PhD Capillary Nanoparticle Suspensions

Updated: 3 months ago
Job Type: Temporary
Deadline: 02 Dec 2020

Are you interested in nanoparticle suspensions? Are you experienced in physical-chemical characterization techniques? Do you have an MSc degree in physical chemistry, soft matter science, physics, chemical engineering or similar? We are looking for a PhD candidate that will work on capillary nanoparticle suspensions.

We are looking for a PhD candidate with a great interest in understanding and controlling the interactions in nanoparticle suspensions. Nanoparticles are used as additives to modify and control the properties of numerous consumer products and materials. To obtain the desired functionality and to avoid harmful side effects it is crucial to understand the interactions of nanoparticles in complex environments and to be able to predict how these microscopic interactions influence the macroscopic behaviour. In this project, suspensions of nanoparticles in binary liquids will be studied, where local phase separation can lead to capillary bridges between the particles. The aim is to understand how these capillary interactions modify the structure of the suspension and its rheological properties, and to find ways to control this. This should ultimately lead to stimuli-responsive nanoparticle-based suspensions that can be used in applications in food and personal care products.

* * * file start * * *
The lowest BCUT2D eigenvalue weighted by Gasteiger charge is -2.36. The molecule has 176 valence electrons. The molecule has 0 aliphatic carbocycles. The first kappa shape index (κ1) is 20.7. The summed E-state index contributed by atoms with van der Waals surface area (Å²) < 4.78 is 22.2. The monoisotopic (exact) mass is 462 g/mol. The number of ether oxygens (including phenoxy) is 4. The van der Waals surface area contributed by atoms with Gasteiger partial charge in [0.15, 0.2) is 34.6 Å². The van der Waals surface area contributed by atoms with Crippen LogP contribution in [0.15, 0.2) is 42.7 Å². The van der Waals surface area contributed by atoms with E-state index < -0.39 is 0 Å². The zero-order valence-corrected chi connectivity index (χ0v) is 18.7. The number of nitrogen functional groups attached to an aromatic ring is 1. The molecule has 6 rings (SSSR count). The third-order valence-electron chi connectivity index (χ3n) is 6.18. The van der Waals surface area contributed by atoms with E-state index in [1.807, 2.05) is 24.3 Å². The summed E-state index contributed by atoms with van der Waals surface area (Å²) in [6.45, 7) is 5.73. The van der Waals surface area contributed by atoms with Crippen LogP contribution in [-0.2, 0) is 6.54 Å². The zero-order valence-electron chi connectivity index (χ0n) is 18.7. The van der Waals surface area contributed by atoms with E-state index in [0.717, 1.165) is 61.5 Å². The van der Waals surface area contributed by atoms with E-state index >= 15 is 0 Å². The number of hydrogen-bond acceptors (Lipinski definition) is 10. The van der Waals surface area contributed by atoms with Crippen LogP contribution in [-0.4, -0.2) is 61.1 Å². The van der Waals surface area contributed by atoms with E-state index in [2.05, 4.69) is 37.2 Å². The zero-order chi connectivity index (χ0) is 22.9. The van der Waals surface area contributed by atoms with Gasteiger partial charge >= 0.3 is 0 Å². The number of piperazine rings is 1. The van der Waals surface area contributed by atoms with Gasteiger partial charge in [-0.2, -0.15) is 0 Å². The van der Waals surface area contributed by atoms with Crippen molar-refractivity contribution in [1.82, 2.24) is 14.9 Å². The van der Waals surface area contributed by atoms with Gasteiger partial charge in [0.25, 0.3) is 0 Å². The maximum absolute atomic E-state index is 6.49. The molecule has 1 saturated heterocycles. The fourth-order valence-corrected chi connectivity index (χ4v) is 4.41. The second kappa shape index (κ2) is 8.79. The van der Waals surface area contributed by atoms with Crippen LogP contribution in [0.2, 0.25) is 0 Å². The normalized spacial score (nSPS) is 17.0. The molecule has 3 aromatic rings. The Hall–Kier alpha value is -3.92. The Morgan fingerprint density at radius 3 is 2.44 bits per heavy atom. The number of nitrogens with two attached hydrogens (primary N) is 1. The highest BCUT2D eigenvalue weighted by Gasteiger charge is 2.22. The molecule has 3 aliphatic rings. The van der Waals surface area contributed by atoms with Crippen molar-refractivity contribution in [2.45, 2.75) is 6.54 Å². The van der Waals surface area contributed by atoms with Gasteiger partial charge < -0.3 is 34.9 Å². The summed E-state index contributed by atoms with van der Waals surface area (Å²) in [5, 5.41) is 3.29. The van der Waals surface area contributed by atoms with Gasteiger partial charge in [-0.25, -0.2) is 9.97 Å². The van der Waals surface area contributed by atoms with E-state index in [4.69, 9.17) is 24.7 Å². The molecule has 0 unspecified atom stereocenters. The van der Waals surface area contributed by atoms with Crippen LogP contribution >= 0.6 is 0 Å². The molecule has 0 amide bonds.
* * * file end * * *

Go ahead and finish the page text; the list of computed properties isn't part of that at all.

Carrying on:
The research project is part of a larger European network of international partners in the context of the EC-funded Horizon 2020 "Marie Curie" International Training Network (ITN) NANOPAINT ( NANOPAINT aims to obtain a comprehensive understanding of nanoparticle suspensions, both in liquid bulk and at interfaces, and to use this knowledge to design functional smart liquids and solid nanomaterials. It combines experimental and modelling approaches and involves partners both from academia and from industry.

What will you be doing?
This project focuses on capillary interactions between nanoparticles as a means to control the structure and rheological properties of nanoparticle suspensions. Rheological experiments will be combined with an investigation of the microstructure using confocal microscopy or scattering methods. The experimental results will also be compared to numerical modelling, done within the project or with partners in the consortium.

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